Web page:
Acorns also offer you a cash back reward option labelled Found Money. It lets you earn cashback if you spend money at any of the Acorns’ partners. The cashback bonus can range across 10 to 5 %. You can either opt for the Tap and Get an offer with a purchase through your mobile phone or use the Simply Spend offer for spending by swiping your linked card as usual. They currently have over 250 partners including Boxed, Expedia, Lyft, Nike and Sephora.
One criticism, however, is the high cost. It charges a flat management fee which varies between $1-$3 a month depending on the features you want. Considering that Acorns is designed for small savings, as a percentage of your pot this charge could be quite a significant cost.
Some of the features that Acorns offer you can be summed up as
- Acorns Multipliers: This is a feature that helps you boost your contributions. This can also be a great option to avoid overspending. The feature is available with $1 a month fee
- Acorns Spend: This involves an FDIC insured checking account along with a debit card. The feature lets you integrate your spending and retirement savings. However, the feature would be a little costly as it involves a $3 monthly fee
- Acorns Later: Acorns now offers RIA accounts as well. Make sure you are eligible by checking with your tax adviser for any of the IRA accounts. This feature is available with the $2 per month fee
- Acorns Gift cards: Want to bring someone onboard Acorns? This is an excellent option to make your friends or relatives start investing. It can indeed be a great idea to gift high school students
The mobile app is available across every major platform Apple Store, Amazon or Google Play Store. The app is easy to use with a three-step sign up process. The account creation is available only for US citizens.
If you are looking at the support options the platform has no human adviser assistance most of the times. That would make it a little difficult to make a decision on if you have questions before investing. However, there is 24-hour phone and chat support with response time ranging across 24 to 48 hours should be good enough. The website does offer plenty of resources and that should be enough to begin investing.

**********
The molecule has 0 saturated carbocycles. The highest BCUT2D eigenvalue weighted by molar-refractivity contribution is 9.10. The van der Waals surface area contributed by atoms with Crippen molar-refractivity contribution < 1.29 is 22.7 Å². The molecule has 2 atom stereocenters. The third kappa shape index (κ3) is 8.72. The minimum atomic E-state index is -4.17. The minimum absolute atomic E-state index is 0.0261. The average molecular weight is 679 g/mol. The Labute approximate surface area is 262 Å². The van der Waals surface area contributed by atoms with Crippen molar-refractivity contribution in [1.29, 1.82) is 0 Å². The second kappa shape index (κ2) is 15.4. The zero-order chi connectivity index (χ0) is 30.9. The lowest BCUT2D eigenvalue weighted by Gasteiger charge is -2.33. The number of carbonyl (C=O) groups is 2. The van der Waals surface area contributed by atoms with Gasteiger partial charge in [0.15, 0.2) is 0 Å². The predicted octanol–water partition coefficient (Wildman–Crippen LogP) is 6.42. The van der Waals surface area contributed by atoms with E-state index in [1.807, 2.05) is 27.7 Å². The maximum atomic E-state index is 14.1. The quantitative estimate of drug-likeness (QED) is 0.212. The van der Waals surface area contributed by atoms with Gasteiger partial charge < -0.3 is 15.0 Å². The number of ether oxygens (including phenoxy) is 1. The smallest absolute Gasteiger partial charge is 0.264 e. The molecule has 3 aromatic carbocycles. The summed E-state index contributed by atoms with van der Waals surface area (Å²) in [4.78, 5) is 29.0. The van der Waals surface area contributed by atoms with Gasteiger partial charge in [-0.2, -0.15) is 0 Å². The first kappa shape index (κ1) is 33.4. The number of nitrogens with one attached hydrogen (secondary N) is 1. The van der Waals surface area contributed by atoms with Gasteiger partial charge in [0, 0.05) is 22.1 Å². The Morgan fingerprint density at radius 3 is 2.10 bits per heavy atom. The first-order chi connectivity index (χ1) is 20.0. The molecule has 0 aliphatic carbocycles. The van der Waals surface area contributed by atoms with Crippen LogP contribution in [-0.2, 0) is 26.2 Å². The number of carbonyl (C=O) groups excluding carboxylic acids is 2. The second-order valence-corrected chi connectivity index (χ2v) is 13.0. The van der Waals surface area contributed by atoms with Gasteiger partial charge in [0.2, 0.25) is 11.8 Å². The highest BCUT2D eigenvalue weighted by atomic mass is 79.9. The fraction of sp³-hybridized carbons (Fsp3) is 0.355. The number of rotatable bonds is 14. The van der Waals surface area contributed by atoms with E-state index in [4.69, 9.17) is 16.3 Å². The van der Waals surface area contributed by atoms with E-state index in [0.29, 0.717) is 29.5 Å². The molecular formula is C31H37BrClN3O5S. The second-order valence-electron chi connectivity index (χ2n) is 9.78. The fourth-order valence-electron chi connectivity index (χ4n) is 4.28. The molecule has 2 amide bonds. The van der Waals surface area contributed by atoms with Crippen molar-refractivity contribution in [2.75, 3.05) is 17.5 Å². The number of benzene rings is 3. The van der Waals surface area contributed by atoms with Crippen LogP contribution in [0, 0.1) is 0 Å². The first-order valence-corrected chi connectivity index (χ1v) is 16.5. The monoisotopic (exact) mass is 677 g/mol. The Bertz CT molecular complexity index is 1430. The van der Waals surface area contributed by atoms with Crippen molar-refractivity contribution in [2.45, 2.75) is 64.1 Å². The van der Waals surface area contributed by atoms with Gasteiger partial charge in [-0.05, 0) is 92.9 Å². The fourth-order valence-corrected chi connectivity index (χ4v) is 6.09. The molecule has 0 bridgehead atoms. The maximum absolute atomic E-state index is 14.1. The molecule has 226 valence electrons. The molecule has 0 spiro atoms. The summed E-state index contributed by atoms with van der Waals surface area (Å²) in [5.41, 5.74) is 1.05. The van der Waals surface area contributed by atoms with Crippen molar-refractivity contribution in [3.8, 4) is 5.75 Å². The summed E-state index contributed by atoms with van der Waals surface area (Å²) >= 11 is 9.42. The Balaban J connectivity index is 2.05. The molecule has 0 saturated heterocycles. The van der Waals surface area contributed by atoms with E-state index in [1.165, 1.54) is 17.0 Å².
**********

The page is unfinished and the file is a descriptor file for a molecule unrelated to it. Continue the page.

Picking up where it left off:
Is Acorns right for you?
If you want to make the best out of your spare change and get access to occasional cashback, Acorns should be a great option. The roundups indeed accumulate fast, and you could be surprised to find your portfolio growing.
In case you are someone who needs a nudge to begin investing, Acorns could be of interest for you. It can also be the right option if you have very little income and do not have much to save. You can indeed begin investing without affecting your regular lifestyle.
Acorns is an excellent service in the micro-saving category. Of course, it may not be the right platform if you are looking for retirement savings. If you are a professional, you can perhaps skip Acorns.
The platform is basically for those who are not able to save much, such as college students. You can use it if you are someone who does not have a habit of investing. In all other cases, we do not think it would suit an average investor as such.